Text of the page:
Be kind to others, do small acts of kindness for those who surround you. Comfort others, donate, volunteer. Know that you are not alone in this world and that there are many helping hands willing to care for you and others. Stay connected. Fred Rogers has taught children to look for helpers whenever there is a tragedy or disaster in our community or in our world, and that gives us as adults confirmation that others are out there tending to and caring for those who are suffering.

But what happens when we are the helpers? What do we do with the sad, or the mad, or the helplessness that we feel?

Our ability to show up in the wake of tragedy with willing hands and compassionate hearts is a beautiful gift that connects us with each other. It is our gift to our community. Disaster brings out the best in us. Yet in our empathetic responses and our compassion and our willingness to be there for those who are in despair can feel overwhelming and unbearable at times. Disasters are sudden, unexpected, and immediate. We are called stat to a situation that affords us little time to think and prepare. We are called to act. There is a huge sense of urgency and triage, and yet in the midst of it all, we need to keep things running as usual.

We collectively hold our breath as we tend to all things injured and broken and do not exhale until always cared for. We do not even consider the amount of pain and sadness that we have just witnessed and absorbed until we go home. And although we know that it would benefit us greatly to meditate, to exercise, to get proper sleep, we are curious people who often don’t do what is best for ourselves. We feel we don’t have the time or the energy.

So how do we maintain our ability to care for others not only physically but from a deeper place of kindness and goodness? How do we show up again and again without losing heart? How do we not burn out?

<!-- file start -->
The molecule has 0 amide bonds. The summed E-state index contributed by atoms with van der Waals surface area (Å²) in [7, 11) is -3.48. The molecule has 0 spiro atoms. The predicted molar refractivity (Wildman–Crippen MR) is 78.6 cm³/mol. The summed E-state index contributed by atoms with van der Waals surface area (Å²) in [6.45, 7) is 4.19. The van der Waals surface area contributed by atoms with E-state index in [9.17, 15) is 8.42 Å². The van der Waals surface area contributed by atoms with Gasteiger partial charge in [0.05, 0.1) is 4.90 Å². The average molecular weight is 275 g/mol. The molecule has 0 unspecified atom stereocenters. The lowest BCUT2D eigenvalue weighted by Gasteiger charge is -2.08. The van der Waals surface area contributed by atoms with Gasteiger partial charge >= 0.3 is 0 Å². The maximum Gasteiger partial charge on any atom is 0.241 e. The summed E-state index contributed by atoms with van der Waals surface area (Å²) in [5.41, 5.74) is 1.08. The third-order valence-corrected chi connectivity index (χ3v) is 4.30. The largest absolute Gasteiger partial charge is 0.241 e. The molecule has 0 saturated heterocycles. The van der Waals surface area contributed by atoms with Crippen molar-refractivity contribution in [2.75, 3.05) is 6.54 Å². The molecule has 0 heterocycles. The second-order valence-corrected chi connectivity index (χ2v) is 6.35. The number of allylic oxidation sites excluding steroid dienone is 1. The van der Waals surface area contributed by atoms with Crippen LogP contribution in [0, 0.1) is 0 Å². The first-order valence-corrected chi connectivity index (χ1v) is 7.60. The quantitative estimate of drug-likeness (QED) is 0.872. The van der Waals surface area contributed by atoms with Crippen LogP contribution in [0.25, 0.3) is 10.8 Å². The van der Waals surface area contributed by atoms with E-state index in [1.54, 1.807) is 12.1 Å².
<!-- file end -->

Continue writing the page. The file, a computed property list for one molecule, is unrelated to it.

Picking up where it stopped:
I’d like to suggest something very simple that requires very little time and no energy at all. At the beginning of your day, every day, take a moment to remember why it is that you do what you do. Remember what it is that motivates you to reconnect and recommit to your calling. Ground yourself in your sense of service to others and stay connected to those who surround you. We are all in this together and together is how we make our way.

Ram Dass said, “you cannot take away all of the world’s suffering, but you can be part of the machine of healing and compassion”. Take care of yourself. Be gentle with yourself and always, always reach out if you need a helping hand.

So, thank you for listening. Our team of grief support professionals works to inform, support and guide patients and families through the grief process. If you or someone you know is in need of support, please contact us at You may also use this email address to write in any questions or comments you would like to share about your grief journey. We have several options for receiving support including many live meetings as well as an online support group.

Look for us on Facebook under “Excela Health Grief Support” and request to join our grief support community, and please check this page often for updated information. Please remember this is a journey. You can do this, and we are always, always here to help you.

Thank you and take care.